CASE STUDY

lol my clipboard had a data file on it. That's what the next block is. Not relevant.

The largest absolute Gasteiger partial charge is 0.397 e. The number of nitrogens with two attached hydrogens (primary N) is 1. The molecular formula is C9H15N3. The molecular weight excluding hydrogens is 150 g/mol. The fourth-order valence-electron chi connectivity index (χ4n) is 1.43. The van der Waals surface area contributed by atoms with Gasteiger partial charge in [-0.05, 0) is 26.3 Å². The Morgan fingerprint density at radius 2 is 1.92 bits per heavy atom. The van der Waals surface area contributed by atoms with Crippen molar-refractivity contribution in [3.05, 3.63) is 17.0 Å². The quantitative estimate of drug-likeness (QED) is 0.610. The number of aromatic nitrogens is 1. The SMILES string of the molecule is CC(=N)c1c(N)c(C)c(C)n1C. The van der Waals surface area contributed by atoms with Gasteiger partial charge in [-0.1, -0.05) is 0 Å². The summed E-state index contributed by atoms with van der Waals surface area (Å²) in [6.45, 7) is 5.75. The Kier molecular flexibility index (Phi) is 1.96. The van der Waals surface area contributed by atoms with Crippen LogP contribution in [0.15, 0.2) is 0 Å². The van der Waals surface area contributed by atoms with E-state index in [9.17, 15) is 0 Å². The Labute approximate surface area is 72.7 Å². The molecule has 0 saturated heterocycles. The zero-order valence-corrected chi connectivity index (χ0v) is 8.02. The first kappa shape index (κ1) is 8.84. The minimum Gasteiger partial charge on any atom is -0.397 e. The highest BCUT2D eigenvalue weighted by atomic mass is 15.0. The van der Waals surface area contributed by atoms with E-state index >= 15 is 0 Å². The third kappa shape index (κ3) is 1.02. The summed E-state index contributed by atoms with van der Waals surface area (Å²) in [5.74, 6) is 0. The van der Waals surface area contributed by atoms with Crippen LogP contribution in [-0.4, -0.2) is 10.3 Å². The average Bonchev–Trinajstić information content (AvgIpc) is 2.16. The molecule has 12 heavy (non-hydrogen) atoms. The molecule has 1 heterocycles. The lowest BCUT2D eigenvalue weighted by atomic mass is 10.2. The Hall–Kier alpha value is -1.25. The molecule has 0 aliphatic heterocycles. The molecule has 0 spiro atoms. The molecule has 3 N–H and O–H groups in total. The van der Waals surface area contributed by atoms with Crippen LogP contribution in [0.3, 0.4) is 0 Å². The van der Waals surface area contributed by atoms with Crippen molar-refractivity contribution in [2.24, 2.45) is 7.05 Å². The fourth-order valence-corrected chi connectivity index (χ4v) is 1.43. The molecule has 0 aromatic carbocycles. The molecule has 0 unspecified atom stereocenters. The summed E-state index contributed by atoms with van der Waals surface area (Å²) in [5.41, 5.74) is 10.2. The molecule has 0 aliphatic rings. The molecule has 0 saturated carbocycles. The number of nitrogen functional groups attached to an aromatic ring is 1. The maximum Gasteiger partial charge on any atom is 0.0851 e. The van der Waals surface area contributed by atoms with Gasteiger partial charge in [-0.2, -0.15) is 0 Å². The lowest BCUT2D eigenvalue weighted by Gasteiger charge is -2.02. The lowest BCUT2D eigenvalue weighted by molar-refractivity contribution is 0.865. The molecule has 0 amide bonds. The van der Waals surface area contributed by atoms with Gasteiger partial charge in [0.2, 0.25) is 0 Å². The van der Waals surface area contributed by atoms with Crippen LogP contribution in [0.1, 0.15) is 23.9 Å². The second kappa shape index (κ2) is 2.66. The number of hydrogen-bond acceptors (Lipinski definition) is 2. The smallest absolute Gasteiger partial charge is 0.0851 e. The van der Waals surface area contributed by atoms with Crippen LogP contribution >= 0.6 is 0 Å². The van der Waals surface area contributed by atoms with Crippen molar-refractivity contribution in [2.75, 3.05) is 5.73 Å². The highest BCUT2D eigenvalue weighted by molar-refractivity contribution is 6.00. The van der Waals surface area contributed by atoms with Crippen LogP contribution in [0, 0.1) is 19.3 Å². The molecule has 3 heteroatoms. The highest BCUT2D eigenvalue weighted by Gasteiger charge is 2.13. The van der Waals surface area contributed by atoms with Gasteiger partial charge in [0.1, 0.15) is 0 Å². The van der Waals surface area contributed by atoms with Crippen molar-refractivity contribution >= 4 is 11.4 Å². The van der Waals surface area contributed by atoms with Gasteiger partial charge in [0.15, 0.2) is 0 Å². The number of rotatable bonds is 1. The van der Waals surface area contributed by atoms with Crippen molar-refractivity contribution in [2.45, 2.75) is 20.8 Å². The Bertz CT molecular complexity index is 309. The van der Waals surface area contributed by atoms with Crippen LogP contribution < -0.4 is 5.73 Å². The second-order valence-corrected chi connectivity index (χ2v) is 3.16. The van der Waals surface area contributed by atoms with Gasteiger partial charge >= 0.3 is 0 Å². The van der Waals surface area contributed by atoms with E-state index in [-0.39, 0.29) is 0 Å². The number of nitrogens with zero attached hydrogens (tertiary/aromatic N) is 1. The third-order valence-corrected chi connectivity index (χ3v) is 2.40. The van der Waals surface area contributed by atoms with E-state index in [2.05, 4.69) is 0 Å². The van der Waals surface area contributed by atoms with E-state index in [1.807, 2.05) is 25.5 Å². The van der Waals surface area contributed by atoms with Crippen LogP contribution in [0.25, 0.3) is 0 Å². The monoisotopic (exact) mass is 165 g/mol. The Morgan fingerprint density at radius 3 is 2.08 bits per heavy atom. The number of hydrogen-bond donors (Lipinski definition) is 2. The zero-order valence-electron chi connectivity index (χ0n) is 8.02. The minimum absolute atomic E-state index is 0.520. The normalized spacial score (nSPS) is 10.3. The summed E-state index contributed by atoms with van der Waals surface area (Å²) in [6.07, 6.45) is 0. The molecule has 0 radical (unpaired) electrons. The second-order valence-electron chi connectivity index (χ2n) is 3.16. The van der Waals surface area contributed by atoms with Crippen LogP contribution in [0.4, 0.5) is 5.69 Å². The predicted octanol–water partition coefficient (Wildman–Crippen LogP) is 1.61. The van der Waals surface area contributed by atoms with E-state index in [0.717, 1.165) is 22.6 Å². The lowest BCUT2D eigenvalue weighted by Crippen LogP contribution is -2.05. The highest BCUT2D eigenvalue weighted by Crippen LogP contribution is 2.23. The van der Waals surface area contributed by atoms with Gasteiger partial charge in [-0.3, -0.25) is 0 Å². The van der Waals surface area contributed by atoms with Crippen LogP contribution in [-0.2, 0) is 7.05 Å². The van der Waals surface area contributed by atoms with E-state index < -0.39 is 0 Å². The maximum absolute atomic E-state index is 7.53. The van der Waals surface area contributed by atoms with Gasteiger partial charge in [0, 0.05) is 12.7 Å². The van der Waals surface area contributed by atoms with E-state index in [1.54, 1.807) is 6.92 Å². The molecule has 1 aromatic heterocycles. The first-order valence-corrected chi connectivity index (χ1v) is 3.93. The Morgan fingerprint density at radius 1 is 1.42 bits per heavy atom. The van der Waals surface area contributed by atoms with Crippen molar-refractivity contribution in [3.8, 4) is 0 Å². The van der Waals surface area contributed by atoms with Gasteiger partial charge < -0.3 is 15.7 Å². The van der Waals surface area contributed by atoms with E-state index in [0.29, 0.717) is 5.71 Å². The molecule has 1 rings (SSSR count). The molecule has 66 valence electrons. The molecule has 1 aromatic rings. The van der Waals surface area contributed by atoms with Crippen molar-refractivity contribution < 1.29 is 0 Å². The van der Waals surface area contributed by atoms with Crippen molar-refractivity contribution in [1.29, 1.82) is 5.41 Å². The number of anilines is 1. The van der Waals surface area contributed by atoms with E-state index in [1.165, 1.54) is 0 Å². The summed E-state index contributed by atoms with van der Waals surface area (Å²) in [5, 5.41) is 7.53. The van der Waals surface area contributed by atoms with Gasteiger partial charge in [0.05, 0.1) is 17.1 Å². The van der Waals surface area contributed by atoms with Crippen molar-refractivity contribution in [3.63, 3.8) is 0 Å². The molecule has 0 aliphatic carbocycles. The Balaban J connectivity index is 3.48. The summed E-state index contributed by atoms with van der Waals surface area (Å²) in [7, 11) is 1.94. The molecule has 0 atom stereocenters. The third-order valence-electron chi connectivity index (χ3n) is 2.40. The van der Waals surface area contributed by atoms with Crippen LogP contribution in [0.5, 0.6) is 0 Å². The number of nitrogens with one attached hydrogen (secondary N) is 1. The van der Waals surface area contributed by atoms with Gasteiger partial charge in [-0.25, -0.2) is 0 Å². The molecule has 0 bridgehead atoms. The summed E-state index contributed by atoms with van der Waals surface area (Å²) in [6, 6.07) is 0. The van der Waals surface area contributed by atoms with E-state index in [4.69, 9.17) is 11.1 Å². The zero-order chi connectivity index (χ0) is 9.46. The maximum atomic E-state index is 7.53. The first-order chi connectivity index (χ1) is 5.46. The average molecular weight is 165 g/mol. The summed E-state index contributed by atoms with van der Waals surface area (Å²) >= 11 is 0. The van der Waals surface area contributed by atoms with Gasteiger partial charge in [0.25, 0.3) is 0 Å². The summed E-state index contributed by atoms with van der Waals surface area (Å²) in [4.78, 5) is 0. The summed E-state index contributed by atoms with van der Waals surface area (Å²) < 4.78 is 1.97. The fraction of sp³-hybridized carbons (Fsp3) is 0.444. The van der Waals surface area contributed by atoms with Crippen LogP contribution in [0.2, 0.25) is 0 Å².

Hertz, the car rental company, was a buyout from Ford in December 2005. The total deal size of about $15 billion represented $4.4 billion paid to Ford for the equity, $0.4 billion of fees and expenses, and just over $10 billion of the company’s debt. The PE firms put in some $2.3 billion, with the balance of the purchase price being financed by various tranches of debt. Some 6 months after the deal was done, the company borrowed $1 billion, which was then paid to the investors as a dividend, meaning that they had recouped nearly half of their investment. The resultant high gearing was reduced in an initial public offering that took place in November 2006 – within a year of the original buyout. This left the PE companies as major shareholders, but having considerably reduced their investment. This transaction appears to represent gains made purely from financial engineering, rather than from any significant improvement in the underlying business.

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